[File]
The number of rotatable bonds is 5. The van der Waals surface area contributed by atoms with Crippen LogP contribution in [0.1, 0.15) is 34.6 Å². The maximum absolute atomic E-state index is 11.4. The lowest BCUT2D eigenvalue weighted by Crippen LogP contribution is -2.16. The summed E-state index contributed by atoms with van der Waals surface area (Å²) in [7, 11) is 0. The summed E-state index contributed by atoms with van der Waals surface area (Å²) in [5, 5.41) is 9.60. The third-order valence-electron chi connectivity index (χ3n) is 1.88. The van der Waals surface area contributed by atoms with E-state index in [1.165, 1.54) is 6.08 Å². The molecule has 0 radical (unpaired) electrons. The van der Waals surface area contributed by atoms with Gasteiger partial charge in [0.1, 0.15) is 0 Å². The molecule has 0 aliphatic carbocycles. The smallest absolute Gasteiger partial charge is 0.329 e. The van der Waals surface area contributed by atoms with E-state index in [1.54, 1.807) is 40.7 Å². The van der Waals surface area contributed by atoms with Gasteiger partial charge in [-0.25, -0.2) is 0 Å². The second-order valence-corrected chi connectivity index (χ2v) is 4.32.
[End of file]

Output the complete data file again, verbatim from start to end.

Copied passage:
The number of rotatable bonds is 5. The van der Waals surface area contributed by atoms with Crippen LogP contribution in [0.1, 0.15) is 34.6 Å². The maximum absolute atomic E-state index is 11.4. The lowest BCUT2D eigenvalue weighted by Crippen LogP contribution is -2.16. The summed E-state index contributed by atoms with van der Waals surface area (Å²) in [7, 11) is 0. The summed E-state index contributed by atoms with van der Waals surface area (Å²) in [5, 5.41) is 9.60. The third-order valence-electron chi connectivity index (χ3n) is 1.88. The van der Waals surface area contributed by atoms with E-state index in [1.165, 1.54) is 6.08 Å². The molecule has 0 radical (unpaired) electrons. The van der Waals surface area contributed by atoms with Gasteiger partial charge in [0.1, 0.15) is 0 Å². The molecule has 0 aliphatic carbocycles. The smallest absolute Gasteiger partial charge is 0.329 e. The van der Waals surface area contributed by atoms with E-state index in [1.54, 1.807) is 40.7 Å². The van der Waals surface area contributed by atoms with Gasteiger partial charge in [-0.25, -0.2) is 0 Å². The second-order valence-corrected chi connectivity index (χ2v) is 4.32.